Tuesday, June 30, 2009

Beef Empanada




Today I conducted a cooking class at home and our main menu was the Beef Empanada. The above photos were made by the students themselves. Our lessons were 1) How to Make Empanada Dough, 2) How to Make Beef Empanada Filling, and 3) How to cook Empanadas.

Chicken Barbecue

It's that that time of the year again, when we stay longer in our backyard enjoying the colorful flowers that are in bloom, the grass that are greener, and the herb garden that's producing more branches and leaves faster than we could consume them. It's summertime. It's my favorite time of the year, aside from the Christmas holidays.

There's no other way of enjoying your backyard than setting up the barbecue pit and start lighting the fire making those coals burn until they have calmed down. That's when I put my meat, either chicken, beef, seafood, or vegetables. This time I am barbecuing chicken marinated in vinegar, pounded garlic, and salt & pepper. When they are almost cooked, I brush them with barbecue sauce and turn the pieces to coat the other side. I do this twice and I cook them for about 3 more minutes. I let them rest for a while before serving.

Aside from the barbecue, I prepared salad made from iceberg lettuce (big chunks) and I quartered tomatoes which were still connected to the vine when I bought them at the store. I threw in slices of English cucumber, sprigs of cilantro, and made a dressing (chilled) out of Mirin sauce with almond oil, sugar, salt, and pepper. We also had corn in a cob, and grilled asparagus.

When I barbecue, I make sure I never leave the pit. I stand right beside it, turning each piece as often as necessary so as not to burn them. I don't like eating burned food. That's very unhealthy. My pit is a simple Weber grill without a thermometer. So, I just adjust the heat manually, adding or removing coals as needed.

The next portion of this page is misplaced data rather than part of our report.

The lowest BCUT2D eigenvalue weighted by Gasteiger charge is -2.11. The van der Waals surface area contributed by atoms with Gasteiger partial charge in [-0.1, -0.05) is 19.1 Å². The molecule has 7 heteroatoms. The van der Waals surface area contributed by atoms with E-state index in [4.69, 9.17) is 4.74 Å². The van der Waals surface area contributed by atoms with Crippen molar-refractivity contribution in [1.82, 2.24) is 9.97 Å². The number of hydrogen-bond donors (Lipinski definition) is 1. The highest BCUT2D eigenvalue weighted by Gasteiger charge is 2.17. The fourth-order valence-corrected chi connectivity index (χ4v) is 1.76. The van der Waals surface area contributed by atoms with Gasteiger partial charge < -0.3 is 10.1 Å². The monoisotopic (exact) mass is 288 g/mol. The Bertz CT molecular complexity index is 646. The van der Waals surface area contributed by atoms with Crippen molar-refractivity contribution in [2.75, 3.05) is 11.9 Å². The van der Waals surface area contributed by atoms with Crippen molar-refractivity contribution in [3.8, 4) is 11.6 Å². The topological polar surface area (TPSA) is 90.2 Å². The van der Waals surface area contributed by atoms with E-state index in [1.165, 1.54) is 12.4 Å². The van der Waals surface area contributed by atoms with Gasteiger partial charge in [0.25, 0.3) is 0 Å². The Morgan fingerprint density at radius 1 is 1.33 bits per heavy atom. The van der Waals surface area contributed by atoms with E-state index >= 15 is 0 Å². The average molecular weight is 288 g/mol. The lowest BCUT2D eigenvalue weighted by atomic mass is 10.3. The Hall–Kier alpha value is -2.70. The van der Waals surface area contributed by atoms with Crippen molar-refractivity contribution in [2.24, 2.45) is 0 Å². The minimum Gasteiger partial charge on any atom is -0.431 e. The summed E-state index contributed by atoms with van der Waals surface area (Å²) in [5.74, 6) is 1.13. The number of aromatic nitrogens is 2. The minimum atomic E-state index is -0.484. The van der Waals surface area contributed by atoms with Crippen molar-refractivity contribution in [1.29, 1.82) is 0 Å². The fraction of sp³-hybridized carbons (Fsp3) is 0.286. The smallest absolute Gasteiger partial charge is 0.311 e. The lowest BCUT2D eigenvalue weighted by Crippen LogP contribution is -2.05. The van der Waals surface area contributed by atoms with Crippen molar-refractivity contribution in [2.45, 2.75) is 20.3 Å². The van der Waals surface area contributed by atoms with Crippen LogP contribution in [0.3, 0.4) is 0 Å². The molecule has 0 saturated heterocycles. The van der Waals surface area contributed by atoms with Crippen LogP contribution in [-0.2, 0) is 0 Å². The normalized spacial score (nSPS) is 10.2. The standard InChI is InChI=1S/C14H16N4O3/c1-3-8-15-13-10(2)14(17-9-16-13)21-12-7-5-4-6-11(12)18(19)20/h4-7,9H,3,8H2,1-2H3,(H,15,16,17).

My children set the table in the patio, where the old deck used to be. There's never a better time to enjoy your backyard with your family, good food, and good ambience.

Polenta with Stewed Chicken and Green Peas

Polenta is ground cornmeal which is boiled in water for a long time while stirring frequently to avoid clumps. Nowadays, quick-cooked Polenta is so popular and can be prepared for a few minutes in a microwave. Purists may claim that the slow-cooked Polenta is far superior in taste than the quick-cooked one. I am not a purist but I like to prepare my food without compromising the taste. Here's my recipe:

Ingredients:

2 pounds chicken legs, thighs, or breast (cut into bite-sized pieces) - sprinkle with salt and pepper
1 can marinara sauce
1 can sweet peas
1 big onion, thinly sliced
2 tablespoons minced garlic
salt and pepper
3 tablespoons olive oil
1 bay leaf
1 tablespoon sugar
1 cup Polenta
4 cups water
1 teaspoon salt, for Polenta
2 tablespoons butter
1/2 cup grated Parmegiano Reggiano

Procedure:

Heat the olive oil in your saute pan on high and add the chicken. Braise until golden brown (about 10 to 15 minutes). Set aside. Brown garlic in pan on medium-high heat until just a little golden brown and add the onions. Cook until transparent. Add back the chicken, and marinara sauce. Mix well and cook for a few minutes. Add green peas, bay leaf, and sugar. Mix well. Cook for another 5 minutes on medium heat. Adjust the seasoning. Add salt and pepper if necessary. Simmer on low for a few minutes. Set aside Meanwhile, boil 4 cups of water in a sauce pan. Add 1 teaspoon salt. When it boils, drop Polenta slowly and a little at a time while stirring continuously until all 1 cup is in the boiling water. Lower heat to simmer and stir for about 25 minutes or more until Polenta is cooked. Add butter and Parmegiano Reggiano and keep on stirring until cheese is melted and Polenta becomes thick like porridge. Scoop porridge on a plate and top with the chicken stew.  Garnish with the top of flat-leaf parsley.

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